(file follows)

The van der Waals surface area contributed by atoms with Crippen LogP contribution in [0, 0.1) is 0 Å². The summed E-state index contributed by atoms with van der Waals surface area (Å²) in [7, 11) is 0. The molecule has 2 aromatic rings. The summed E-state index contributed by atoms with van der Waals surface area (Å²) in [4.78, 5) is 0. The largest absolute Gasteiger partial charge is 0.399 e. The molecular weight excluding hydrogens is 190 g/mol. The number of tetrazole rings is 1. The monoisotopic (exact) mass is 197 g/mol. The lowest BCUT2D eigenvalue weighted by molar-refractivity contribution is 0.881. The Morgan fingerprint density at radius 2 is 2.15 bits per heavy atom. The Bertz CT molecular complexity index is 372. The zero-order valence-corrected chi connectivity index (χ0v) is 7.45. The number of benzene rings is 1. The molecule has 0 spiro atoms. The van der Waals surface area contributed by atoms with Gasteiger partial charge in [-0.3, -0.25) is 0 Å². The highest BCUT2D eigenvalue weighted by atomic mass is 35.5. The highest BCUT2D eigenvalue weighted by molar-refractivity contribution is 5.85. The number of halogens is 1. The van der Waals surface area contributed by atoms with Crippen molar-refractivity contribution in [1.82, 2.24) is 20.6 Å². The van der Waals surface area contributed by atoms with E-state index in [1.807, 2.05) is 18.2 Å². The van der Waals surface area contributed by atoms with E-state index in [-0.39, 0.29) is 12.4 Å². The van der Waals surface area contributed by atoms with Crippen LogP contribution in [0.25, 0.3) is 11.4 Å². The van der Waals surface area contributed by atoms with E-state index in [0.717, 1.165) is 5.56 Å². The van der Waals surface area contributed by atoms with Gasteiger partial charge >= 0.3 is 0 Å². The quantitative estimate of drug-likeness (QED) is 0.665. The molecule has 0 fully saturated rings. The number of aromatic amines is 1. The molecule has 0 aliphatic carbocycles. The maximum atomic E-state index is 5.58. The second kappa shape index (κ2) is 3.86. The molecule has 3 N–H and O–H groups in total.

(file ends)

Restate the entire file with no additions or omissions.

The van der Waals surface area contributed by atoms with Crippen LogP contribution in [0, 0.1) is 0 Å². The summed E-state index contributed by atoms with van der Waals surface area (Å²) in [7, 11) is 0. The molecule has 2 aromatic rings. The summed E-state index contributed by atoms with van der Waals surface area (Å²) in [4.78, 5) is 0. The largest absolute Gasteiger partial charge is 0.399 e. The molecular weight excluding hydrogens is 190 g/mol. The number of tetrazole rings is 1. The monoisotopic (exact) mass is 197 g/mol. The lowest BCUT2D eigenvalue weighted by molar-refractivity contribution is 0.881. The Morgan fingerprint density at radius 2 is 2.15 bits per heavy atom. The Bertz CT molecular complexity index is 372. The zero-order valence-corrected chi connectivity index (χ0v) is 7.45. The number of benzene rings is 1. The molecule has 0 spiro atoms. The van der Waals surface area contributed by atoms with Gasteiger partial charge in [-0.3, -0.25) is 0 Å². The highest BCUT2D eigenvalue weighted by atomic mass is 35.5. The highest BCUT2D eigenvalue weighted by molar-refractivity contribution is 5.85. The number of halogens is 1. The van der Waals surface area contributed by atoms with Crippen molar-refractivity contribution in [1.82, 2.24) is 20.6 Å². The van der Waals surface area contributed by atoms with E-state index in [1.807, 2.05) is 18.2 Å². The van der Waals surface area contributed by atoms with E-state index in [-0.39, 0.29) is 12.4 Å². The van der Waals surface area contributed by atoms with Crippen LogP contribution in [0.25, 0.3) is 11.4 Å². The van der Waals surface area contributed by atoms with E-state index in [0.717, 1.165) is 5.56 Å². The van der Waals surface area contributed by atoms with Gasteiger partial charge >= 0.3 is 0 Å². The quantitative estimate of drug-likeness (QED) is 0.665. The molecule has 0 fully saturated rings. The number of aromatic amines is 1. The molecule has 0 aliphatic carbocycles. The maximum atomic E-state index is 5.58. The second kappa shape index (κ2) is 3.86. The molecule has 3 N–H and O–H groups in total.